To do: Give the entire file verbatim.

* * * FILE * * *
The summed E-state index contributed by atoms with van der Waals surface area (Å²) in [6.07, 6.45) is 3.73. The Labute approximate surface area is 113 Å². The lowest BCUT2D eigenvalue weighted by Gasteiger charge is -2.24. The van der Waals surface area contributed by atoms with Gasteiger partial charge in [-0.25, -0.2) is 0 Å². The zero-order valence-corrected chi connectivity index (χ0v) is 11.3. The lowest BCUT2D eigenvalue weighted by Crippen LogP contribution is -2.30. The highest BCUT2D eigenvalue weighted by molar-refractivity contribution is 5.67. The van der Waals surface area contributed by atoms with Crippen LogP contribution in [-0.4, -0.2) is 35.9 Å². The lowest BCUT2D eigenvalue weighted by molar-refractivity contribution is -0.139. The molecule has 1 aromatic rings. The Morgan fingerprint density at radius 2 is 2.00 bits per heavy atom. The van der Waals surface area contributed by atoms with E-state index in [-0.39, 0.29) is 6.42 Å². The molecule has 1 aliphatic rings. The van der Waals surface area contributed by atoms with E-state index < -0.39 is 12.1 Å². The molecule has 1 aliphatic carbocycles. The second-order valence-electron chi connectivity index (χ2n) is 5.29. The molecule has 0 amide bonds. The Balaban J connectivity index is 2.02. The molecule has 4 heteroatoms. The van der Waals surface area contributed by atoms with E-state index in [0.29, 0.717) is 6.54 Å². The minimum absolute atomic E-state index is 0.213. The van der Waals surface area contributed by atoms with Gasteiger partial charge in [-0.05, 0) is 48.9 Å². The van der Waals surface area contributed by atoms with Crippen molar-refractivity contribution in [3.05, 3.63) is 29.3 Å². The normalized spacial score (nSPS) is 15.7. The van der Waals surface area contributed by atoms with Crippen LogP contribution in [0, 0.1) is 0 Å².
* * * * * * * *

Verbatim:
The summed E-state index contributed by atoms with van der Waals surface area (Å²) in [6.07, 6.45) is 3.73. The Labute approximate surface area is 113 Å². The lowest BCUT2D eigenvalue weighted by Gasteiger charge is -2.24. The van der Waals surface area contributed by atoms with Gasteiger partial charge in [-0.25, -0.2) is 0 Å². The zero-order valence-corrected chi connectivity index (χ0v) is 11.3. The lowest BCUT2D eigenvalue weighted by Crippen LogP contribution is -2.30. The highest BCUT2D eigenvalue weighted by molar-refractivity contribution is 5.67. The van der Waals surface area contributed by atoms with Crippen LogP contribution in [-0.4, -0.2) is 35.9 Å². The lowest BCUT2D eigenvalue weighted by molar-refractivity contribution is -0.139. The molecule has 1 aromatic rings. The Morgan fingerprint density at radius 2 is 2.00 bits per heavy atom. The van der Waals surface area contributed by atoms with E-state index in [-0.39, 0.29) is 6.42 Å². The molecule has 1 aliphatic rings. The van der Waals surface area contributed by atoms with E-state index < -0.39 is 12.1 Å². The molecule has 1 aliphatic carbocycles. The second-order valence-electron chi connectivity index (χ2n) is 5.29. The molecule has 0 amide bonds. The Balaban J connectivity index is 2.02. The molecule has 4 heteroatoms. The van der Waals surface area contributed by atoms with E-state index in [0.29, 0.717) is 6.54 Å². The minimum absolute atomic E-state index is 0.213. The van der Waals surface area contributed by atoms with Gasteiger partial charge in [-0.05, 0) is 48.9 Å². The van der Waals surface area contributed by atoms with Crippen molar-refractivity contribution in [3.05, 3.63) is 29.3 Å². The normalized spacial score (nSPS) is 15.7. The van der Waals surface area contributed by atoms with Crippen LogP contribution in [0, 0.1) is 0 Å².